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Departing from Prior Panel Decisions, Fourth Circuit Holds Surcharge Remedy Is Not Equitable Relief Available under ERISA

In Rose v. PSA Airlines, Inc., No. 21-2207, __F.4th__, 2023 WL 5839282 (4th Cir. Sept. 12, 2023), a dispute involving the wrongful denial of a health insurance claim, the Fourth Circuit answered the question of whether and under what conditions a plaintiff may seek monetary relief under ERISA § 502(a)(1)(B) and § 502(a)(3). The court held that the estate of the plan participant who passed away after being denied a heart transplant could not recover the monetary cost of the denied surgery because ERISA § 502(a)(1)(B) only allowed the beneficiary to recover benefits due under the terms of the health plan. The court also held that relief under an unjust enrichment theory may qualify as equitable relief under ERISA § 502(a)(3) but a remand was required for the district court to determine in the first instance whether the plaintiff plausibly stated facts that would entitle her to relief.

The facts of this case are quite unfortunate. Plaintiff Jody Rose’s son, Kyree, worked as a flight attendant for PSA Airlines and was a participant in its self-funded health plan. At the age of 26, Kyree was diagnosed with myocarditis and his doctors determined that he needed a heart transplant to survive. The companies providing administrative services for the plan (collectively, defendants) denied the claim multiple times. When his condition became dire, Kyree’s doctors sought an “expedited” external claim review, which was conducted by MCMC, LLC. Though MCMC was supposed to decide the review in 72 hours, it took over a week to finally overturn the previous claim denials. Kyree died five days after a decision should have been rendered. Rose sued defendants for a wrongful denial of benefits under ERISA § 502(a)(1)(B) and, in the alternative, for a breach of fiduciary duty under § 502(a)(3). The district court granted the defendants’ motion to dismiss both claims under Rule 12(b)(6).

The Fourth Circuit agreed with the district court that Rose’s ERISA § 502(a)(1)(B) fails because this provision provides a plaintiff with either reimbursement of plan benefits that they paid out-of-pocket or an injunction to force the plan provider to give the treatment. This provision does not authorize a plaintiff to seek the monetary cost of a benefit that was never provided. This is because the statutory language speaks only of enforcing the terms of the plan, not changing them.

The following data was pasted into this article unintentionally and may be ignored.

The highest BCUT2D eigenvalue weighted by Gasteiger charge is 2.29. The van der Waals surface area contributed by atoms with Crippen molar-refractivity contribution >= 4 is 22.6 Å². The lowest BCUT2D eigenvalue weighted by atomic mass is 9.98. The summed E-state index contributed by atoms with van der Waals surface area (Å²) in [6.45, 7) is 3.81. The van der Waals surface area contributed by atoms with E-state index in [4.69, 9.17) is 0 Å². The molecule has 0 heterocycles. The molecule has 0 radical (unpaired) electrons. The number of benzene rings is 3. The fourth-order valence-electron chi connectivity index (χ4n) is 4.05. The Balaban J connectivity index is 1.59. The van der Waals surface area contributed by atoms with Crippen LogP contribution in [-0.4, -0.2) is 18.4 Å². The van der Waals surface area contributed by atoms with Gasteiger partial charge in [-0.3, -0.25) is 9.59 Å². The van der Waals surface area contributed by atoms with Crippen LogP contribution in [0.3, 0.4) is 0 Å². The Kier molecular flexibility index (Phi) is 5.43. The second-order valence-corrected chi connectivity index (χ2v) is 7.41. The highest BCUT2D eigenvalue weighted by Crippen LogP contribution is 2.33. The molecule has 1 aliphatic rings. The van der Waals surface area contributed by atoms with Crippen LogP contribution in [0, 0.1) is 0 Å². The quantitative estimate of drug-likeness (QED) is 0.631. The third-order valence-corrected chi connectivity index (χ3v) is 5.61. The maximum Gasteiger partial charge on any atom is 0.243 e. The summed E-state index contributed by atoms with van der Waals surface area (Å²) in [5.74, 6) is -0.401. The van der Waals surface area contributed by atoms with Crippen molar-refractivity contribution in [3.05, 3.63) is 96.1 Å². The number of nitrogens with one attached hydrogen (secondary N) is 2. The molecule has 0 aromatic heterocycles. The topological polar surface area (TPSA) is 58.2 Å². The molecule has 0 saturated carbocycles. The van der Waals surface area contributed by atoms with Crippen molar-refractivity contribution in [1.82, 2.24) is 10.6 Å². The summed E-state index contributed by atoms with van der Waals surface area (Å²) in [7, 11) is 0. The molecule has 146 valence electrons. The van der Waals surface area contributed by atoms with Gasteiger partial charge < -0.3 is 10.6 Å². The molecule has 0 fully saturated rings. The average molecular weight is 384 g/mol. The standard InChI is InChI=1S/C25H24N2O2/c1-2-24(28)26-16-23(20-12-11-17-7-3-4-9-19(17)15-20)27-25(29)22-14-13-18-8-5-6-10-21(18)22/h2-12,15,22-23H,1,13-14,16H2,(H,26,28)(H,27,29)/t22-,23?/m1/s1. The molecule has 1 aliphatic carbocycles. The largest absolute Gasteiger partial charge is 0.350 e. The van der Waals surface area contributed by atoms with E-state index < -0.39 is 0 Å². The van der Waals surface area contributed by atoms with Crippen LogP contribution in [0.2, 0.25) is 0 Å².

The court then considered whether Rose is entitled to relief under § 502(a)(3)’s “catchall” provision which allows a plan beneficiary to obtain “other appropriate equitable relief” to either enforce or remedy violations of the terms of a plan or ERISA. The court asked: Does relief in the form of the monetary cost of the surgery constitute “equitable relief” under ERISA? The court answered this question in the affirmative: subject to certain limits—monetary relief based on a defendant’s unjust enrichment can be “equitable.” The court explained that plaintiffs can get monetary relief under §502(a)(3) only if such relief was “typically available in equity.” The court, disagreeing with dicta in CIGNA Corp. v. Amara, 563 U.S. 421, 436, 131 S.Ct. 1866, 179 L.Ed.2d 843 (2011) and prior panel decisions of McCravy v. Metropolitan Life Ins. Co., 690 F.3d 176 (4th Cir. 2012) and Peters v. Aetna, Inc., 2 F.4th 199, 216 (4th Cir. 2021), said the surcharge remedy for cases within the exclusive jurisdiction of equity courts, such as suits for breach of trust, were not “typically” available in equity. “In short: A plaintiff can recover money under § 502(a)(3) only if a court of equity could have awarded it in a concurrent-jurisdiction case, and a court of equity could award money when a plaintiff pointed to specific funds that he rightfully owned but that the defendant possessed as a result of unjust enrichment.” The court justified departing from Peters and McCravy because they are inconsistent with Supreme Court authority. While Rose cannot get monetary relief, relief may be awarded under an unjust-enrichment theory. The case is remanded to the district court to determine whether she can plausibly allege such a claim.


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*Please note that this blog is a summary of a reported legal decision and does not constitute legal advice. This blog has not been updated to note any subsequent change in status, including whether a decision is reconsidered or vacated. The case above was handled by other law firms, but if you have questions about how the developing law impacts your ERISA benefit claim, the attorneys at Roberts Disability Law, P.C. may be able to advise you so please contact us.

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